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Two irreconcilable but equally powerful cravings have hijacked my brain this week:
1) The steamed lobster with uni mousse I had last night at Soto, former F&W Best New Chef Sotohiro Kosugi's first NYC restaurant. Lobster usually doesn't thrill me (except in lobster-roll form or in Maine), and I tend to avoid restaurants with Sixth Avenue frontage. But Soto doesn't feel like it's on Sixth, thanks to a genius entryway that blocks the avenue's numerous aesthetic violations. And more to the point, Kosugi's food is brilliant. The dish I can't get out of my head is made with juicy chunks of steamed Maine lobster layered with sweet sea-urchin mousse, surrounded with beautiful slivers of lotus root and topped with smoked uni and caviar. If it weren't for a massive attack of CFS-jones (see below), another dish that would haunt my dreams all week is Kosugi's ginger-marinated geoduck clam with smoked oyster, Japanese cucumber and radish sprouts. Drop-dead gorgeous presentation, and incredibly delicious too.
2) Chicken fried steak, the subject of a cover story in this week's Houston Press, the city's alterna-paper. The 3,500-word magnum opus—by James Beard Award-winning food writer Robb Walsh—breaks down chicken fried steak (hereinafter CFS) into its various types (Southern-Style, Cowboy-Style, Big-Honking-Style, et al) and uncovers the best places in Texas to try each kind. As Walsh points out—and I sadly agree—the dish is getting very little love outside Texas's loyal Chicken Fried Steak Belt at the moment. But I'm hoping it has a wienerschnitzel-like revival soon—particularly since, as Walsh points out, CFS historians think the dish was invented by schnitzel-savvy German immigrants.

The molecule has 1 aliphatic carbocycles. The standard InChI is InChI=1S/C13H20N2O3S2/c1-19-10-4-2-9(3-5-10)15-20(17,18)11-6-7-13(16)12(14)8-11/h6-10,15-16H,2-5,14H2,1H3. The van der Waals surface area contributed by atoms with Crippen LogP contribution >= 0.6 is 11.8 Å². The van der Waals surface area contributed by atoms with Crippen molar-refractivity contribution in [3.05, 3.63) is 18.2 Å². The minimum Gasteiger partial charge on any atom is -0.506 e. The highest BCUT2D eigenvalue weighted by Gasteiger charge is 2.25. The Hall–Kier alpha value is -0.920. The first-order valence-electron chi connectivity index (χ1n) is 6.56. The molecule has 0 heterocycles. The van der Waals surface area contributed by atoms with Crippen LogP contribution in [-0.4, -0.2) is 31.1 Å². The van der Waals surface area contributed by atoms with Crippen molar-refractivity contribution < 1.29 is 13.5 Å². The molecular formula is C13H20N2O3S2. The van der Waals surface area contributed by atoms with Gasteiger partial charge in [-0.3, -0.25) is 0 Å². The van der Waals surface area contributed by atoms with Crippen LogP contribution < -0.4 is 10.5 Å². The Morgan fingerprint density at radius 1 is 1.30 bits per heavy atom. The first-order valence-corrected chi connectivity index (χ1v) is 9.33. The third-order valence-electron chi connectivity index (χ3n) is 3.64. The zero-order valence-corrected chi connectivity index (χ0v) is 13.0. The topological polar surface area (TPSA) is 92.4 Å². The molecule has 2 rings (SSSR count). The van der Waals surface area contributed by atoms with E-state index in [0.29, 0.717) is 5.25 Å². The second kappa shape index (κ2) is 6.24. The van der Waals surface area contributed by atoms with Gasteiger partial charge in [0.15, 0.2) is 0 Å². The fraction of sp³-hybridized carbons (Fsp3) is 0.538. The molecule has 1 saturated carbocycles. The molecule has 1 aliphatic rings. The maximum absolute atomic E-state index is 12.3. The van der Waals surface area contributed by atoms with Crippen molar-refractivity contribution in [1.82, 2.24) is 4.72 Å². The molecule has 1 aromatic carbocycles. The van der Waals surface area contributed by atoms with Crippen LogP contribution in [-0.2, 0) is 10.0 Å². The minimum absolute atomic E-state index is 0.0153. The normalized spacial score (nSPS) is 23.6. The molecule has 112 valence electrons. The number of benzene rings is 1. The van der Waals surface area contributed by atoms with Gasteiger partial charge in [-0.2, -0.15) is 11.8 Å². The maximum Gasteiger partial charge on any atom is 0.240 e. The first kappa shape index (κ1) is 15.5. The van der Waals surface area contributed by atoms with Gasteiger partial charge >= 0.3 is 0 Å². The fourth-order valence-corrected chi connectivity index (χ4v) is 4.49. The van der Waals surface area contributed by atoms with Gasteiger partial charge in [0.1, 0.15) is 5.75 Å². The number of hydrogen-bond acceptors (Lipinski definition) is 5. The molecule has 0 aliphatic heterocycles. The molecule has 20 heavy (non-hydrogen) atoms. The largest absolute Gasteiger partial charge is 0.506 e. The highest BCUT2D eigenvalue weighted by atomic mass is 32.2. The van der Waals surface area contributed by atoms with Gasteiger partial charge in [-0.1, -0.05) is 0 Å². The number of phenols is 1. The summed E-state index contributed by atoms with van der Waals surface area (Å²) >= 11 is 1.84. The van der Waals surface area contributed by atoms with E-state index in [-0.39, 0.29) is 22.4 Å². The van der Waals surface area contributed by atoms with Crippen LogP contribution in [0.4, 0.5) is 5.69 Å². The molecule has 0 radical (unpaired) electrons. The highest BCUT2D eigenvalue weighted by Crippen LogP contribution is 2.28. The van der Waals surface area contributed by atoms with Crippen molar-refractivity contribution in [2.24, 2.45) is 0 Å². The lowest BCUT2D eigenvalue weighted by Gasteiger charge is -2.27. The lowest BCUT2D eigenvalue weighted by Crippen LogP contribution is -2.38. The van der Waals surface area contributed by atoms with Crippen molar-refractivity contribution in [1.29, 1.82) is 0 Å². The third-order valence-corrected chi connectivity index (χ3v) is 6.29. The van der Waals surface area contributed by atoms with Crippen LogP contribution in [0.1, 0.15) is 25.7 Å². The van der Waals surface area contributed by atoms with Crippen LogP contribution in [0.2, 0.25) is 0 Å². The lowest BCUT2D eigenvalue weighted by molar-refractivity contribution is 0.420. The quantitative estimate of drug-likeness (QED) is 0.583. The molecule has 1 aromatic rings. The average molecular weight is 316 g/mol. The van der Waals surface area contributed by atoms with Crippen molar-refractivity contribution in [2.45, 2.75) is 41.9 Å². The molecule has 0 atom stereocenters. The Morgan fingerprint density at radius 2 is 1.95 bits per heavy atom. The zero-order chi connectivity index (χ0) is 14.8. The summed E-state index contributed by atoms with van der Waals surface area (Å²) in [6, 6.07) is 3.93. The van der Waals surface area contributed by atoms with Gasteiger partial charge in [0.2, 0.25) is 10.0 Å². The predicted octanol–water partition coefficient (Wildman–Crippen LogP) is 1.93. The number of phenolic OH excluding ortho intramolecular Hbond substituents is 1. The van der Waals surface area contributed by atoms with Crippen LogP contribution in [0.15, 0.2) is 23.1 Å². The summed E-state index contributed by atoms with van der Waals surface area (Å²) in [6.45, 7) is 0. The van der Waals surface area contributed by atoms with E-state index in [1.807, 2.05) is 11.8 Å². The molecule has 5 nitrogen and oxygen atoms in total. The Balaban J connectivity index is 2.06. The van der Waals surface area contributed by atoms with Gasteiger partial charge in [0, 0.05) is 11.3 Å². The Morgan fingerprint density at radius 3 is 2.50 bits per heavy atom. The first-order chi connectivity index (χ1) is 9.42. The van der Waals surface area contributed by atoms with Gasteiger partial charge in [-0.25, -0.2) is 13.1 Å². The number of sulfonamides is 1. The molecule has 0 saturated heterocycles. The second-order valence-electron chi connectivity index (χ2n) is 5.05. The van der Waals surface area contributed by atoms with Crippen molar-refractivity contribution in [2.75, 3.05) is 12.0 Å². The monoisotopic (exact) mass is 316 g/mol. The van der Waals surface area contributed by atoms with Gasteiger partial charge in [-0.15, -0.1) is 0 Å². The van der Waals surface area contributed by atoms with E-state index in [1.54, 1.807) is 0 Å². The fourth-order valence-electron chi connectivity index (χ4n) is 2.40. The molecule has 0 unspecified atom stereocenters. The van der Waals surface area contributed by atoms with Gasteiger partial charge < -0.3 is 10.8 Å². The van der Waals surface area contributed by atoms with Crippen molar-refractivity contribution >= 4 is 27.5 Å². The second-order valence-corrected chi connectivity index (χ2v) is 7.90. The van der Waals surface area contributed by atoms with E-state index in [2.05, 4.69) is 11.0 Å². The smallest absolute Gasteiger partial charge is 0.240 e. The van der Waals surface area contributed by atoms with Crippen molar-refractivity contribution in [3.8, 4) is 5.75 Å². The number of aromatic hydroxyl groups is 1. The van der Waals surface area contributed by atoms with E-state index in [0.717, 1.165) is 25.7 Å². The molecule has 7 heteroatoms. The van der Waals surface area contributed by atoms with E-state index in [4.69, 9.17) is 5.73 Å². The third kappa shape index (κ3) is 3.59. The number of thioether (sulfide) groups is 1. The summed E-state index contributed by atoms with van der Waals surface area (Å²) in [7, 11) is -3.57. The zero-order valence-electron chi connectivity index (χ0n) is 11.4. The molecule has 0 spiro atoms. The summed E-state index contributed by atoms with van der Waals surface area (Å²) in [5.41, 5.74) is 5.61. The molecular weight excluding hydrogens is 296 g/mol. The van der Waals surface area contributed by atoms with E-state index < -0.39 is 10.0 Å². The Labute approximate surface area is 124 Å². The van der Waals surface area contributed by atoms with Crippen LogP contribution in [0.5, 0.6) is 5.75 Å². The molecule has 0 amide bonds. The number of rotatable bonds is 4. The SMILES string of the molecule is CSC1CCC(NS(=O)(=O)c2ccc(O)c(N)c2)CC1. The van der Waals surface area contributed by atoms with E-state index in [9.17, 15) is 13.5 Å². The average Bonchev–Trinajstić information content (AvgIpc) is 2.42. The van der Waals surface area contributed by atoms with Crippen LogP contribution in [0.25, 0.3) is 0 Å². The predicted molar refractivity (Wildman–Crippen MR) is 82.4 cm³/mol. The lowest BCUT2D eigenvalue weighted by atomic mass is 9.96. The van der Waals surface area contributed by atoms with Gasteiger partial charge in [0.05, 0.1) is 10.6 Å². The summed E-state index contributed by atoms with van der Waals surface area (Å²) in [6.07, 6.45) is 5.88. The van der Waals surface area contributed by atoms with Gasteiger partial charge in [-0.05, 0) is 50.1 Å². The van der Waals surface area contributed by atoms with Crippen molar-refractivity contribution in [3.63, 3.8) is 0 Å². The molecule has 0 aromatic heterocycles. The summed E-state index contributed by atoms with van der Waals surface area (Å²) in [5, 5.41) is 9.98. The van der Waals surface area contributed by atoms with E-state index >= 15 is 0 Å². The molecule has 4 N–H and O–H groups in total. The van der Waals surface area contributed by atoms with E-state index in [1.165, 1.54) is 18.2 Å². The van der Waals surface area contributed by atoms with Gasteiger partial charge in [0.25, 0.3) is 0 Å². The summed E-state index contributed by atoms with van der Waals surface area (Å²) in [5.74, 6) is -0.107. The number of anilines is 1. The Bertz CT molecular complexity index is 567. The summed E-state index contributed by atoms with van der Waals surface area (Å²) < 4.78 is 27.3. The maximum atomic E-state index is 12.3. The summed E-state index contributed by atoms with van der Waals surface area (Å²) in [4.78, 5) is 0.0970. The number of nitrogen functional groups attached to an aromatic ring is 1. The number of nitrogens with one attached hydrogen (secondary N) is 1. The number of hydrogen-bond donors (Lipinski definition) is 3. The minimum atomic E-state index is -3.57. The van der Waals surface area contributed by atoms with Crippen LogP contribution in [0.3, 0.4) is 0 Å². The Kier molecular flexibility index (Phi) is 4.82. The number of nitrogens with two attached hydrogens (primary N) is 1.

I've been in permanent CFS withdrawal since leaving Texas after high school, but as a stopgap measure between visits there, I walk a half-block from the F&W office to Virgil's, one of the few NYC restaurants that serve the dish. Virgil's calls theirs a Georgia Chicken Fried Steak (sorry, Texas) and it's perfectly serviceable, with a thick, crunchy fried batter that clings nicely to the thin steak (which I'd say is the size of a kid's softball mitt, if I were qualified to make sports analogies). I'd quibble with the slightly too-oniony gravy (which is supposed to be a creamy, pepper-flecked white, not brown); but no matter what, CFS never tastes as good north of the Mason-Dixon. I think it's a terroir issue. Speaking of which, maybe Virgil's should consider importing their gravy from Palo Pinto County, Texas, whose main industries, according to Walsh's friend, Fort Worth Star-Telegram columnist Bud Kennedy, "are methamphetamines and cream gravy."